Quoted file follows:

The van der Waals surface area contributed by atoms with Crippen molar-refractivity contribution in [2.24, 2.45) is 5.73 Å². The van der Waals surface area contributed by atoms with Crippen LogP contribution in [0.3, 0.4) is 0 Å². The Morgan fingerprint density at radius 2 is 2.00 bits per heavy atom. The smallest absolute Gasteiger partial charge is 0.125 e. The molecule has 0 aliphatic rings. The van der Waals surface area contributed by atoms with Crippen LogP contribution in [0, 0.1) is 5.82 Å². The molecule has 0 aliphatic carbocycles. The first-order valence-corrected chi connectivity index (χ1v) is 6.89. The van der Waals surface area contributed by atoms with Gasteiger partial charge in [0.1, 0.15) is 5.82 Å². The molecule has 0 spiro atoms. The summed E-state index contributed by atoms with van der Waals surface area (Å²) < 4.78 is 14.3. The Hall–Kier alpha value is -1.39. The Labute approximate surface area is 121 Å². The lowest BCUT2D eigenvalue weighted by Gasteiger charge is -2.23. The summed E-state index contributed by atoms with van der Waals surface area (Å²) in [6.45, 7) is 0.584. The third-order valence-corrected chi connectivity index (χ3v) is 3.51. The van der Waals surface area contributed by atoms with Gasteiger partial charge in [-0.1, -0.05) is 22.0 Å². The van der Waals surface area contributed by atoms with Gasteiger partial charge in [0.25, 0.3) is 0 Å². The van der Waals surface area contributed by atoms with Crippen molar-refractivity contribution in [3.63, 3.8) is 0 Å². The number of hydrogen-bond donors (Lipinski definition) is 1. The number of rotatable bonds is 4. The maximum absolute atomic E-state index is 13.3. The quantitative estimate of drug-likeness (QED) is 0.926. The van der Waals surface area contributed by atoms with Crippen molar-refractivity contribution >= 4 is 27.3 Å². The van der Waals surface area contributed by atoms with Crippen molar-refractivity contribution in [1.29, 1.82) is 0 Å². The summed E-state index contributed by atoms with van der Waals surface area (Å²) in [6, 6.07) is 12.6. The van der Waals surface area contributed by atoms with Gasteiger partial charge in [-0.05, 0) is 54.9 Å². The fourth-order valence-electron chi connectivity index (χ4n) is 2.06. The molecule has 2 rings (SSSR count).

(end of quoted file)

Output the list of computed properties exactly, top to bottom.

The van der Waals surface area contributed by atoms with Crippen molar-refractivity contribution in [2.24, 2.45) is 5.73 Å². The van der Waals surface area contributed by atoms with Crippen LogP contribution in [0.3, 0.4) is 0 Å². The Morgan fingerprint density at radius 2 is 2.00 bits per heavy atom. The smallest absolute Gasteiger partial charge is 0.125 e. The molecule has 0 aliphatic rings. The van der Waals surface area contributed by atoms with Crippen LogP contribution in [0, 0.1) is 5.82 Å². The molecule has 0 aliphatic carbocycles. The first-order valence-corrected chi connectivity index (χ1v) is 6.89. The van der Waals surface area contributed by atoms with Gasteiger partial charge in [0.1, 0.15) is 5.82 Å². The molecule has 0 spiro atoms. The summed E-state index contributed by atoms with van der Waals surface area (Å²) < 4.78 is 14.3. The Hall–Kier alpha value is -1.39. The Labute approximate surface area is 121 Å². The lowest BCUT2D eigenvalue weighted by Gasteiger charge is -2.23. The summed E-state index contributed by atoms with van der Waals surface area (Å²) in [6.45, 7) is 0.584. The third-order valence-corrected chi connectivity index (χ3v) is 3.51. The van der Waals surface area contributed by atoms with Gasteiger partial charge in [-0.1, -0.05) is 22.0 Å². The van der Waals surface area contributed by atoms with Gasteiger partial charge in [0.25, 0.3) is 0 Å². The van der Waals surface area contributed by atoms with Crippen molar-refractivity contribution in [3.63, 3.8) is 0 Å². The number of hydrogen-bond donors (Lipinski definition) is 1. The number of rotatable bonds is 4. The maximum absolute atomic E-state index is 13.3. The quantitative estimate of drug-likeness (QED) is 0.926. The van der Waals surface area contributed by atoms with Crippen molar-refractivity contribution >= 4 is 27.3 Å². The van der Waals surface area contributed by atoms with Crippen molar-refractivity contribution in [1.29, 1.82) is 0 Å². The summed E-state index contributed by atoms with van der Waals surface area (Å²) in [6, 6.07) is 12.6. The van der Waals surface area contributed by atoms with Gasteiger partial charge in [-0.05, 0) is 54.9 Å². The fourth-order valence-electron chi connectivity index (χ4n) is 2.06. The molecule has 2 rings (SSSR count).